I'm the brightest star in the universe!

November 29, 2016

The Boss has been out these last few nights - he's a bit odd, the way he looks at the sky at night. For quite a while, too. Me, I can suss out the sky for black duck, pigeons, pesky magpies and teal in about thirty seconds. There's nothing else there.

Anyway, he keeps doing it and I need to keep him company - he'll scratch my back while he's doing it if I position myself the right way (something I happen to be quite good at.)

He tells me the southern sky is the richest part of the whole sky and I'm much better off here than my American ancestors. He says there are a lot of my breed of in America and they have a pretty dull part of the sky to look at, compared to mine.

Down here in Australia we have a good view of the Milky Way, the edge of our galaxy, so he says - and who am I to argue? I like milk, when I can get a bit, and the edge of anything. I mean, I live on the edge. It's what I do.

Last night he dragged me out while I was enjoying watching Notting Hill with the missus - just to show me a very special constellation, he reckoned - but it was worth it. 

Canis Major, he called it, meaning Big Dog. I knew I had a motor mower named after me but I never knew I had a whole constellation named just after me, as well. It's quite an honour.

The Boss says there are only 88 constellations in the whole sky and any dog who knows them all will never feel lost. He claims they are not that hard to learn but 88 is stretching it for me, given that my concentration span is two or three munches on a chicken wing. That's all it takes to suck it down.

But what came next is amazing. The main star in Canis Major, it turns out, is Sirius - The Dog Star. Comes from the Ancient Greek. The Boss says Homer thought of it - not Homer Simpson, the other Homer, way back. The first great story-teller, the Boss says, and Sirius belonged to Orion, the Hunter. Sirius was his hunting dog. Like me.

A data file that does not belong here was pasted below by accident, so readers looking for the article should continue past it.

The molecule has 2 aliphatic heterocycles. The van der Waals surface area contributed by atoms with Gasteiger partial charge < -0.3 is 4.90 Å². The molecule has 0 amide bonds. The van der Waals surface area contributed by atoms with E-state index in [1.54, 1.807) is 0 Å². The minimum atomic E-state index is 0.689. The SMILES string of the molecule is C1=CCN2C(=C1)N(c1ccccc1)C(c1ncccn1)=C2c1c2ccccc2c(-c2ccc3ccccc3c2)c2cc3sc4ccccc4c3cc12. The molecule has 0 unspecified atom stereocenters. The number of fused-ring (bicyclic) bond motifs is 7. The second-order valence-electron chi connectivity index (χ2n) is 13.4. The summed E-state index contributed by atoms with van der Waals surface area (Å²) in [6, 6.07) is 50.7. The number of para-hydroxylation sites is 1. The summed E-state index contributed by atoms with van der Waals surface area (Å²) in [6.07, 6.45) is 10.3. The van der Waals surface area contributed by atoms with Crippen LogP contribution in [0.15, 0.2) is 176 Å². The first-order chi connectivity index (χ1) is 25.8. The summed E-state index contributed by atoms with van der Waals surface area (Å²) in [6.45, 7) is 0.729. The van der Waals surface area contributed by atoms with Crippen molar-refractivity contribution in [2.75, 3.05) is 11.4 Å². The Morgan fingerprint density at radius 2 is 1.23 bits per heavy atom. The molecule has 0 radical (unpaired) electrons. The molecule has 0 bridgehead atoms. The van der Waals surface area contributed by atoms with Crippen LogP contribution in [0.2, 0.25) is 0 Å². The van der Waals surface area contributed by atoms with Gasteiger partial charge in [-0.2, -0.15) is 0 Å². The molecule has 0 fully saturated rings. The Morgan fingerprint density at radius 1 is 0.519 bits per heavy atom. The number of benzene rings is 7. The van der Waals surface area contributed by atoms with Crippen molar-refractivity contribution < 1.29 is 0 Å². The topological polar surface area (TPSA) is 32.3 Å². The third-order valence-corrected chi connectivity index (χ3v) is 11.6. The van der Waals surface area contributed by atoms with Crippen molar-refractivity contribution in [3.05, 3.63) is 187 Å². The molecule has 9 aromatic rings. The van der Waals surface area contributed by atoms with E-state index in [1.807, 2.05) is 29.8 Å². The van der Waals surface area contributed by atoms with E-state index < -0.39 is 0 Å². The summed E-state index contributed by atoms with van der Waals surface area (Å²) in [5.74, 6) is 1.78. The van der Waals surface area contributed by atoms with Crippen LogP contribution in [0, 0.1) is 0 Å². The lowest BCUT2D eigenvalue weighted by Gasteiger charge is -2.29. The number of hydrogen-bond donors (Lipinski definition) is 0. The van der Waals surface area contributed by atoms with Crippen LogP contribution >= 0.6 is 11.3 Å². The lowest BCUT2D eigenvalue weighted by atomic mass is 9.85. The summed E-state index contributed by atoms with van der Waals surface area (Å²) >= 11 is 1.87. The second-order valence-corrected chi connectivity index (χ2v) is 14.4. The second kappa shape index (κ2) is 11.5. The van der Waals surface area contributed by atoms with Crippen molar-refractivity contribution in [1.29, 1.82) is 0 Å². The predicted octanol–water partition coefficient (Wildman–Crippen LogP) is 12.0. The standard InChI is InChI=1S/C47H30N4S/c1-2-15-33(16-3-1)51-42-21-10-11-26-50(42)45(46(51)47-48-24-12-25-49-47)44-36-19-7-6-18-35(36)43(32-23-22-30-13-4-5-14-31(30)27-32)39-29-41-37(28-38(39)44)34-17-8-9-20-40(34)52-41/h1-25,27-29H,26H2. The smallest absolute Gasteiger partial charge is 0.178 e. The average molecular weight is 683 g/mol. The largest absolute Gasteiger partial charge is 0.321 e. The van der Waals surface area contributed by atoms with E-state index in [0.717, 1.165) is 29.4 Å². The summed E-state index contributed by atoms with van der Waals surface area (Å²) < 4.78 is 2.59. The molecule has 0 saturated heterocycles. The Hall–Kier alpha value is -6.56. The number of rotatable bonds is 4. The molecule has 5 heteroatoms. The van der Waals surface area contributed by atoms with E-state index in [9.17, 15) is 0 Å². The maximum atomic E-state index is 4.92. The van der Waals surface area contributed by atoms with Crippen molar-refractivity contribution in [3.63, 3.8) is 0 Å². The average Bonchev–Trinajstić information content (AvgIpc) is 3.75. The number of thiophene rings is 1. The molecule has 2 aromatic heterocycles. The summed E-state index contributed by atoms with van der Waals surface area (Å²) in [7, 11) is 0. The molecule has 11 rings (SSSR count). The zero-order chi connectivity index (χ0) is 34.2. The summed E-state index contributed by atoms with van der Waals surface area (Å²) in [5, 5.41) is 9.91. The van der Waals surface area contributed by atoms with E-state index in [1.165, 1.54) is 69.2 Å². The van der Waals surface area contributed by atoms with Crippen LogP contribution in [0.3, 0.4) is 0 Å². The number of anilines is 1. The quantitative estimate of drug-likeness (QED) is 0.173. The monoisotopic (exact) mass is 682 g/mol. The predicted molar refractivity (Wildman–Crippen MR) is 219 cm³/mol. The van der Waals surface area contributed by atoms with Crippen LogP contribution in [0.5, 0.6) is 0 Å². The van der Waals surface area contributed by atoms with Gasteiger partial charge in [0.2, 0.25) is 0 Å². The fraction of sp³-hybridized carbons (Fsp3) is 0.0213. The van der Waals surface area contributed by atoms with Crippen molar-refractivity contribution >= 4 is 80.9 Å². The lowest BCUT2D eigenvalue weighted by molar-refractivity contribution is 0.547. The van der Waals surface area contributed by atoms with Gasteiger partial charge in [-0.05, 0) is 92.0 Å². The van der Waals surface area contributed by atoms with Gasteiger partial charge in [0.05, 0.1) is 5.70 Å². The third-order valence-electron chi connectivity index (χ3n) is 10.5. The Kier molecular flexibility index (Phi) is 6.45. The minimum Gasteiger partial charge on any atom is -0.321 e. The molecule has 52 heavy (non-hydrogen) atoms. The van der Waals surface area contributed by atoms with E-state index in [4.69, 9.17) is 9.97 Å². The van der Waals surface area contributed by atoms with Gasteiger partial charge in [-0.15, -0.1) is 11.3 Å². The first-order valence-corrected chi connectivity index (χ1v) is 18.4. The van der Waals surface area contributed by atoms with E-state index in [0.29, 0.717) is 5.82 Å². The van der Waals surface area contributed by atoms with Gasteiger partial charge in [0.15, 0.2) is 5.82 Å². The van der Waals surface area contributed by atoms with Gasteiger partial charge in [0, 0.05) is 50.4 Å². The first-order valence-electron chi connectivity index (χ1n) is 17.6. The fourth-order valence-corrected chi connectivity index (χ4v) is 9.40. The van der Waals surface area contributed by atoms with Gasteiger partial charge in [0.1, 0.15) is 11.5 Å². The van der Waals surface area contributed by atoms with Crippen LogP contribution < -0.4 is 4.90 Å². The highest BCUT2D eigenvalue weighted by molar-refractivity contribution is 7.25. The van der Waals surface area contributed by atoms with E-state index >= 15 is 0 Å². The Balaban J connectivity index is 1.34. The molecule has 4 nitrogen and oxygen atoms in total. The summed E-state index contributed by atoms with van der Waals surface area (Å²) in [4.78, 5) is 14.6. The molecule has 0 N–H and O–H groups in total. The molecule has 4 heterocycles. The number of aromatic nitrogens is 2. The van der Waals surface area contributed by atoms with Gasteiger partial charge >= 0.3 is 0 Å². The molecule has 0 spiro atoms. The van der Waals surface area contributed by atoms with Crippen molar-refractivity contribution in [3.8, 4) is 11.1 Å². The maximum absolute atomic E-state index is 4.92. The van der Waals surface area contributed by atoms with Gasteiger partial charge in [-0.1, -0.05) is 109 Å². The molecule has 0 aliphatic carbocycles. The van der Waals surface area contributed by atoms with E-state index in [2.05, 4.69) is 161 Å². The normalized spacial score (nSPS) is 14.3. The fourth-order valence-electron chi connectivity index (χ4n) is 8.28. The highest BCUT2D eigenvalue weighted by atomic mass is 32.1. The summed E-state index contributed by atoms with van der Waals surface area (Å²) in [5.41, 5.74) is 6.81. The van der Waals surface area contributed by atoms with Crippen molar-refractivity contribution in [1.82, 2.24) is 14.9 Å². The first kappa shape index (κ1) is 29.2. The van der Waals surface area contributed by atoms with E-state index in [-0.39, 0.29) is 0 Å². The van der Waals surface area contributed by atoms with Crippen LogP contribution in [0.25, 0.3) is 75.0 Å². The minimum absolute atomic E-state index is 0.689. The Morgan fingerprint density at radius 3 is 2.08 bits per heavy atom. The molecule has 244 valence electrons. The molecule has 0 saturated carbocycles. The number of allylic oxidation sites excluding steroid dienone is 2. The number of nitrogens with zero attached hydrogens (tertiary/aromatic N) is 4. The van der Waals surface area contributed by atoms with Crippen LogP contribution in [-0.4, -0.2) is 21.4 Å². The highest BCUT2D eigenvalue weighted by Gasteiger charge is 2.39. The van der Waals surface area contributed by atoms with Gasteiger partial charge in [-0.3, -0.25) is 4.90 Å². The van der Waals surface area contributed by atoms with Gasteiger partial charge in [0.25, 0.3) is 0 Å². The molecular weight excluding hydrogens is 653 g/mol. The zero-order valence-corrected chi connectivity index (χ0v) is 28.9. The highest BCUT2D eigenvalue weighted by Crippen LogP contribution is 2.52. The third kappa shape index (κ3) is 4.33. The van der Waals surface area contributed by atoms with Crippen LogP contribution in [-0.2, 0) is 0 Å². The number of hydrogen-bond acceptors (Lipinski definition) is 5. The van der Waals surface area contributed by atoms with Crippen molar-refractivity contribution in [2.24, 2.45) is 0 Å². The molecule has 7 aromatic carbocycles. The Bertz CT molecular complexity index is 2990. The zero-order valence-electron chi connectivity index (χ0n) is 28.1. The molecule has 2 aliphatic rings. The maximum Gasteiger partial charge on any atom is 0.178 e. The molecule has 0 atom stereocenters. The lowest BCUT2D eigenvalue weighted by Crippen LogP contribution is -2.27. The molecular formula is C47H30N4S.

Well, that's what I'm supposed to be. But The Boss says I have to learn a trick or two. Like manners, and discipline - that sort of thing. I'll worry about that later. But here's what he said then: "General, the Dog Star is the brightest star in the universe!"

The brightest! I mean, I knew that. Of course I would be - or it would be - easy to confuse the two. That's my star! The brightest star in the universe. 

You can see it now, without any moon to get in the way. You first look for The Hunter, Orion - Australians call it The Saucepan, The Boss says, because its upside-down compared to the way the Ancient Greeks saw it and looks like a saucepan with a handle  - he reckons the handle is Orion's sword.

Once you find The Saucepan - more or less overhead in the late evening at this time of year - you put an outstretched palm from Orion to the east and you'll see me - I mean, The Dog Star, twinkling very brightly. Can't miss it. Pretty much in line with Orion's belt.

Imagine that. The Dog Star - the brightest star in the universe! Woof.

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